While I’ve added many new “To Buy” items to my “Winter Photography Clothing Gear List,” in reality I spend most cold winter days indoors staying warm and exploring my creative side through a variety of post-production filters and techniques. I will touch on a few of my favorite post-production filters here today.
I Know I’m Not Alone…
I suspect I’m not the only photographer who tends to avoid the possibility of frozen fingers — and exposing my equipment to ice, snow, and sub-zero temps. So for those of you with simpatico minds — and I know there are more than just a few of us — this article might give you a few new ideas on how to reinvent an existing image, or perhaps take your post-production process in a new direction altogether.
So let’s get to some of those favorite post-production filters of mine…
Photoshop comes equipped with several built-in filters. Poster Edges is one of them. You can easily access it from the Filter pull-down menu at the top of your screen. (Filter > Artistic > Poster Edges). The filter’s image adjustment sliders then let you alter such things as Edge Thickness, Edge Intensity, and Posterization to your preference for that image.
For this image, I took a macro shot of a coneflower. I then added a texture layer for a fine art effect. For a final step, I applied the Poster Edges filter to give the image a contemporary look.
Oil Paint Filter
Another favorite Photoshop filter of mine is the Oil Paint Filter. This filter comes packaged with Photoshop CS6 and Photoshop CC. The Oil Paint effect also shipped as a free Pixel Bender Gallery plugin for Photoshop CS5.
Note: Variations of an oil paint effect are also available as third-party PS plugins from software makers such as Topaz Labs.
“Less Is More”
To what degree one applies the Oil Paint Filter to an image very much depends on personal taste. I’m a big proponent of “less is more” when it comes to using this filter. Being conservative with the adjustment sliders gives the image a far more realistic oil painting look in my opinion. However, there are no “rules” to creativity. Surrealism certainly has its place, so by all means feel free to experiment and turn reality into something as abstract as your imagination envisions.
Flaming Pear Flood Filter
I love the Flood Filter by Flaming Pear. You can use it to turn the ordinary into the extraordinary, or to give added dimension to a visual story.
In this shot, I used it to add a dramatic — and somewhat surreal — effect to one of my HDR Battleship Cove images taken in Fall River, Massachusetts. The adjustment sliders for this filter give you great latitude for “flood placement” and water detail manipulation.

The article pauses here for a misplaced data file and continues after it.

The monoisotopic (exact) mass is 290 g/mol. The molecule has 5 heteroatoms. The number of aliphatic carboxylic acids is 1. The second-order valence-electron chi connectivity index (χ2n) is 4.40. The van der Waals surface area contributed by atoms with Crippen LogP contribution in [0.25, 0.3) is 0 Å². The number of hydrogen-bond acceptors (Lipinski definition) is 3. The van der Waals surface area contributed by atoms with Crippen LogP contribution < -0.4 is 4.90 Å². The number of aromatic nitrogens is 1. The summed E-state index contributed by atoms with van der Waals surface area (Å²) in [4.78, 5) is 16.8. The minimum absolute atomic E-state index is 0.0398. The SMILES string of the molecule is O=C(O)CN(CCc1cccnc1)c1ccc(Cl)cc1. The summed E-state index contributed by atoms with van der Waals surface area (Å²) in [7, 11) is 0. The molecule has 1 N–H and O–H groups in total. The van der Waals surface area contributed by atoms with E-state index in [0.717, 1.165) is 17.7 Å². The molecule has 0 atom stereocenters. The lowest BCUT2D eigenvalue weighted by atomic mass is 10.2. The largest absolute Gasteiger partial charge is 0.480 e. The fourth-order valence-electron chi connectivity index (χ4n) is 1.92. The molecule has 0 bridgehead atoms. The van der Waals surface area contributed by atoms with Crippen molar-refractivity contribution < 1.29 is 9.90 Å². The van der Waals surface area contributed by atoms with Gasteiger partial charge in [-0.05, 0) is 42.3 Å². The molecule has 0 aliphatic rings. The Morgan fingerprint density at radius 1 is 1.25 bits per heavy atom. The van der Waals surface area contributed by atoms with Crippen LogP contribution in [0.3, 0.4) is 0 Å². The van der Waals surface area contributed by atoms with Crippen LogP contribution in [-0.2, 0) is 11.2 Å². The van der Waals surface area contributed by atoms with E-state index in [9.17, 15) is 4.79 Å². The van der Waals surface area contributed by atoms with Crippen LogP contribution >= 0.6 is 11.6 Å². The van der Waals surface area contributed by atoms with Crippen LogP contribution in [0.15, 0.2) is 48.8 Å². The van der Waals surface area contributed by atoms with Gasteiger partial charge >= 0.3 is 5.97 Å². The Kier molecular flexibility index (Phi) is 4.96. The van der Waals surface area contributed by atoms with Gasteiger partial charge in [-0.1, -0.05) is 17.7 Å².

Topaz Star Effects
Who doesn’t like adding a little pizzazz to images that already feature an illuminated light? I certainly thought this sunrise shot of Maine’s Portland Head Light deserved such a treatment — and Topaz Star Effects made it possible. Again, I believe in the “less is more” approach. The “blue hour” of morning was beautiful in and of itself. Adding a subtle star effect to the beacon seemed like a nature fit to accentuate the beauty of the moment.
So there you have it. Several examples of the different type of post-production filters you can play with on a cold winter’s day.
As you know, it’s only mid January. We still have a couple of months of this New England winter to go. Since we can’t change it, I say let’s embrace the opportunities it offers.
For some that means bundling up and dazzling the rest of us with spectacular winter images. For the rest of us, it means having fun — and staying warm — at our computers while we enjoy some post-production experimentation.
However you choose to survive this winter’s cold weather, enjoy!
~ Liz Mackney
Fun to Explore in Every Season!
Cape Ann’s Halibut Point State Park on Gott Avenue in Rockport, Massachusetts, attracts a wide variety of people year round. Regardless of the season, there’s always fun to be had. Everyone from hikers to birders to coastline explorers and photographers love this idyllic location that borders the Atlantic Ocean.